SAVUSHUN A Novel About Modern Iran By Simin Daneshvar Translated from the Persian by M.R. Ghanoonparvar Mage. 387 pp. $29.95

SINCE its publication 20 years ago, Savushun has enjoyed a wide circulation in Iran. For Western readers the novel not only offers an example of contemporary Iranian fiction; it also provides a rare glimpse of the inner workings of an Iranian family. Such a prospect is even more intriguing because the novel is written from a woman's point of view, by an Iranian woman writer whose life covers one of the most turbulent periods in Iran's history.

Simin Daneshvar, who was born in 1921, has been writing fiction as well as essays on aesthetics and on classical Persian literature since the early 1950s. It was Savushun, however, that established hers as a distinct literary voice. The novel is dedicated to her late husband, Jalal Al Ahmad, also a renowned fiction writer. His passionate attacks on the corrupting influence of Western culture on Iranian society proved, with the rise of Islamic fundamentalism in Iran a few years later, to have been prophetic. It is not surprising, therefore, that Daneshvar addresses this topic in her novel, but she does so from a completely different perspective.

Foreign interference is only one of the many oppressions that her main character, Zari, has to endure. In fact at times a greater oppression is exerted by Zari's own family, although she doesn't complain about it or even appear to notice it. She does love her family and her culture deeply and is drawn to the radical ideas of her husband, a landowner who hates the foreign interference in the government and the exploitation of the poor peasants.

It is late spring, 1943, and Iran is under Allied occupation -- Russian in the north, American in the center and British in the south. The men around Zari -- her husband and teenaged son and two tribal leaders -- are conspiring against the government and its foreign functionaries. Zari is in sympathy with them, but their daring frightens her. Unlike them, she doesn't glorify death and destruction. Only one individual, an old woman, shares Zari's worries. Khanom Fatemeh's sharp eyes don't miss much, and she never hesitates to speak her mind. Zari, in contrast, avoids confronting anyone with her objections.

During the wedding ceremony that opens the novel, Zari is tricked into "lending" her emerald earrings to the bride, the governor's youngest daughter. Later, she is forced to "sell" her son's favorite mare to the same bride. She gives in to protect her husband's safety, but she is afraid to tell him about it. "I wanted to tell you about the earrings, but you were already so angry, and I didn't want to make it worse. It's always like that . . . to keep peace in the family."

The pattern is for Zari to be left alone to handle dirty deals of this kind, after which she is blamed for her lack of gumption. Nevertheless, she adores her husband, because he combines for her the images of a dashing landowner and a confident, British-educated intellectual. Only during her regular charity visits to the mental hospital does she seem to free herself from the confines of his abstract social theories. Human suffering has a special appeal for her. It helps her to feel a tangible link with the tragic heroes of the past. The murder of the pre-Islamic hero Siavosh (from whom the novel takes its title) or the martyrdom of the Shiite saint Hosein seems re-enacted around her every day.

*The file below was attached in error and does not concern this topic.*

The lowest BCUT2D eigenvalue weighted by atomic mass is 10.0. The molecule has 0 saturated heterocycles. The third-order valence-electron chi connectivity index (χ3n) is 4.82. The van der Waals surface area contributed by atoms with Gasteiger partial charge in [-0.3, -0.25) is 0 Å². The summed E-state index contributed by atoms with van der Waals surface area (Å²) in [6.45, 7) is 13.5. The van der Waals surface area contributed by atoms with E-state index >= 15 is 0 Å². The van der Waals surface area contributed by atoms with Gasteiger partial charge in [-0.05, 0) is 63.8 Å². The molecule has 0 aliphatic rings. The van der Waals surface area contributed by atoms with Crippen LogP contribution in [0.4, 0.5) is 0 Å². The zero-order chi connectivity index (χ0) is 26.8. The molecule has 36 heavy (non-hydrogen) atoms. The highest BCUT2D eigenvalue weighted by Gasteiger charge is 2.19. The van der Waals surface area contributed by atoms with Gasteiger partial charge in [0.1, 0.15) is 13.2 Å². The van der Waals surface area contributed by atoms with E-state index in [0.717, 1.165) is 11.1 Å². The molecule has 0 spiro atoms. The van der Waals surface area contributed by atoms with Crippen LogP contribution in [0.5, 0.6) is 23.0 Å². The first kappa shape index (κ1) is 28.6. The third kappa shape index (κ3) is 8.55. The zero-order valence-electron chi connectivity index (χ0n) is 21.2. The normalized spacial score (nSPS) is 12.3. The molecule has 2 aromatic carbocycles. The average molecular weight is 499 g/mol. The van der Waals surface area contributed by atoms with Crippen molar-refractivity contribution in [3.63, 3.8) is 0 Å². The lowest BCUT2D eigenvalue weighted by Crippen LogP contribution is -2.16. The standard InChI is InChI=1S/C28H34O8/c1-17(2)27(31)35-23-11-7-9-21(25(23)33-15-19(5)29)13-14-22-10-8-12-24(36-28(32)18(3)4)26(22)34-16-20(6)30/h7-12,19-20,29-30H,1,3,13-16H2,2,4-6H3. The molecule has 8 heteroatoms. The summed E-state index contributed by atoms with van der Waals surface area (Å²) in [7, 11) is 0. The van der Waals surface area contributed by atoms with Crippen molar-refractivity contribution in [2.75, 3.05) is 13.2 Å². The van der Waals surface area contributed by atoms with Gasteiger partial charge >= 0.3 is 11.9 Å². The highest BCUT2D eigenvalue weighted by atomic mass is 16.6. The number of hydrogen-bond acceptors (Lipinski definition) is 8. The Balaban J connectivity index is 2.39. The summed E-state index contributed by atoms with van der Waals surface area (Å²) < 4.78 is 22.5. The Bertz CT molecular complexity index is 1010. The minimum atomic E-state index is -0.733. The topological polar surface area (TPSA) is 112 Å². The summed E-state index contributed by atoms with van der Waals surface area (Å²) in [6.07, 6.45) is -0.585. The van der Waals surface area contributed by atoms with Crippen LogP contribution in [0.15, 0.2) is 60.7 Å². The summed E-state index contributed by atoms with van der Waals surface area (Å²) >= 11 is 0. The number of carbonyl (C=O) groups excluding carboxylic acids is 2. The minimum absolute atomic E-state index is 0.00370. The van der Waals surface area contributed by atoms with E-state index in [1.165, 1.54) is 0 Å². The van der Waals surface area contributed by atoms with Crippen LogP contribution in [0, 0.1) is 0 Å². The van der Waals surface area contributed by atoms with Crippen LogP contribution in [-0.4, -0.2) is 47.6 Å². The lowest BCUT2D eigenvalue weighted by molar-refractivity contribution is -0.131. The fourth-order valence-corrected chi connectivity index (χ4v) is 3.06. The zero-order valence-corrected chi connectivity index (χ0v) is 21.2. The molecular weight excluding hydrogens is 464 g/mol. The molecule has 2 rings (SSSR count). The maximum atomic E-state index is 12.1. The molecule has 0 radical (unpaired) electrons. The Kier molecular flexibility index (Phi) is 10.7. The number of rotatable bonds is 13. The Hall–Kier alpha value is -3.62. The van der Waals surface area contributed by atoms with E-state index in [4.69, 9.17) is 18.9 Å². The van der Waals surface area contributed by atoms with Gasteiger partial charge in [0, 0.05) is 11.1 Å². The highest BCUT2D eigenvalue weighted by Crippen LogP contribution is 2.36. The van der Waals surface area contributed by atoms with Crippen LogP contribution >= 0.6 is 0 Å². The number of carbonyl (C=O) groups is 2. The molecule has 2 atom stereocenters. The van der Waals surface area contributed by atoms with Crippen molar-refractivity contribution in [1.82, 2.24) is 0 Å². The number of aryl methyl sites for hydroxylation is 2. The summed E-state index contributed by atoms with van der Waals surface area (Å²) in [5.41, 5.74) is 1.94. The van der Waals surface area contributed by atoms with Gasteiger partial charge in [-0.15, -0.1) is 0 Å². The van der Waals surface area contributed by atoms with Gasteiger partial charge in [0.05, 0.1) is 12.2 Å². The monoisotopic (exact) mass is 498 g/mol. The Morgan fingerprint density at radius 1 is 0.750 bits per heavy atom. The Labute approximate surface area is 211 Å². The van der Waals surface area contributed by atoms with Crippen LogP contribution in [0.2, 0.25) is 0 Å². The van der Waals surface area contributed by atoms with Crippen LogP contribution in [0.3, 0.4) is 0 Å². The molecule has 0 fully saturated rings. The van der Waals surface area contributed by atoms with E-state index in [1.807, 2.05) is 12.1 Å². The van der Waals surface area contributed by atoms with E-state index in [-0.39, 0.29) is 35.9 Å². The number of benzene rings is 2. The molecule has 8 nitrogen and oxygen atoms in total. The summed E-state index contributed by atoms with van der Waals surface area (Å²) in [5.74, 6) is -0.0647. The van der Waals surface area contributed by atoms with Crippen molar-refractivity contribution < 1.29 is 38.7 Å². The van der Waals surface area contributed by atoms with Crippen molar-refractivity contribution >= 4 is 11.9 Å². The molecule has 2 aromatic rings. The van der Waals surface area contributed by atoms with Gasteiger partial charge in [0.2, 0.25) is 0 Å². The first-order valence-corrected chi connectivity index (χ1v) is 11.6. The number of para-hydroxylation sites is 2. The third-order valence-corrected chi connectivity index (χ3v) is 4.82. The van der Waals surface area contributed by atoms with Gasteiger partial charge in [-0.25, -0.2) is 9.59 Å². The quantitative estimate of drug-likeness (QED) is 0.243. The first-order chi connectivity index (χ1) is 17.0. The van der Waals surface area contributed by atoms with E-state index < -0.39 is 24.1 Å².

At the end, when she suffers her own loss, she is triumphant; she is Zaynab, Hosein's sister, at the scene of the massacre. She has lost everything except her defiance and her eloquence. Her conclusion is a sobering one: "If only the world were in the hands of women, Zari thought. Women give birth. That is, they are creators, and they know the value of their creation, the value of endurance, patience, monotony, and being unable to do anything for oneself. Perhaps because men have never been creators, they'll take any risk to create something."

Despite her love for life and her eloquence in grief, we feel a bit disappointed that Zari is not more outspoken. After all, Zaynab herself voiced her protests even in captivity. Aside from this, Savushun is a very engaging saga. Daneshvar manages to avoid the awkward, affected mannerisms that still obscure much Iranian writing. Hers is the colorful voice of a housewife in an old family from Shiraz. Those southern ladies are famous for their spicy conversation -- a brew of folkloric expression and historical, religious and mythic references. One might find fault here and there with an-out-of-context narrative, such as a report from a distant battlefield, or the inclusion of an Irish correspondent's short story in its entirety, but the novel's overall originality and interesting characters make up for these.

What is harder to overcome is the stilted English translation. I hope the reader won't be discouraged by passages like this: "But when one faces nothing but dejection and despair, one feels that one has become like refuse, a corpse, or a carcass discarded . . ." The sentence "My father, Mirza Ali Akbar Khan, was an unbeliever" is translated as "My father was Mirza Ali Akbar Khan the Infidel" -- a signifcant difference in nuance. Mage Publishers, a Washington-based firm specializing in translations of Persian literature, should be congratulated for introducing us to this work. On the other hand, I wish this book bore evidence of editing by somone whose mother tongue is English.

Taghi Modarressi's most recent novel is "The Pilgrim's Rules of Etiquette."